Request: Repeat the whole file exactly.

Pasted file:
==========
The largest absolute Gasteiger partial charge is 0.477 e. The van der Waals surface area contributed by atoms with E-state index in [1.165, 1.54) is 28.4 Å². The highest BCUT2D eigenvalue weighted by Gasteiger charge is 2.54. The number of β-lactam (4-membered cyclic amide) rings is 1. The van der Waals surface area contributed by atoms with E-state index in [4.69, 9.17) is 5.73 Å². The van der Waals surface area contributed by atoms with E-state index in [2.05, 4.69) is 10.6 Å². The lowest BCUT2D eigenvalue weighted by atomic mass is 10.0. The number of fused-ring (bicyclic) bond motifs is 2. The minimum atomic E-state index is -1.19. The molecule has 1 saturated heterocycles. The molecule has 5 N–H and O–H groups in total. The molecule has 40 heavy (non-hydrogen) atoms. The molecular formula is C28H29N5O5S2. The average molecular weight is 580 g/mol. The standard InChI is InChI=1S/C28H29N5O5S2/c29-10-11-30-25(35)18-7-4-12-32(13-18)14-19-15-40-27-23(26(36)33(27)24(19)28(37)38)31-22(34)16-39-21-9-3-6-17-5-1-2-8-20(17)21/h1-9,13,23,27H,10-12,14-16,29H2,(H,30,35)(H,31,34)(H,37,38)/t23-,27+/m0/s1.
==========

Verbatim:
The largest absolute Gasteiger partial charge is 0.477 e. The van der Waals surface area contributed by atoms with E-state index in [1.165, 1.54) is 28.4 Å². The highest BCUT2D eigenvalue weighted by Gasteiger charge is 2.54. The number of β-lactam (4-membered cyclic amide) rings is 1. The van der Waals surface area contributed by atoms with E-state index in [4.69, 9.17) is 5.73 Å². The van der Waals surface area contributed by atoms with E-state index in [2.05, 4.69) is 10.6 Å². The lowest BCUT2D eigenvalue weighted by atomic mass is 10.0. The number of fused-ring (bicyclic) bond motifs is 2. The minimum atomic E-state index is -1.19. The molecule has 1 saturated heterocycles. The molecule has 5 N–H and O–H groups in total. The molecule has 40 heavy (non-hydrogen) atoms. The molecular formula is C28H29N5O5S2. The average molecular weight is 580 g/mol. The standard InChI is InChI=1S/C28H29N5O5S2/c29-10-11-30-25(35)18-7-4-12-32(13-18)14-19-15-40-27-23(26(36)33(27)24(19)28(37)38)31-22(34)16-39-21-9-3-6-17-5-1-2-8-20(17)21/h1-9,13,23,27H,10-12,14-16,29H2,(H,30,35)(H,31,34)(H,37,38)/t23-,27+/m0/s1.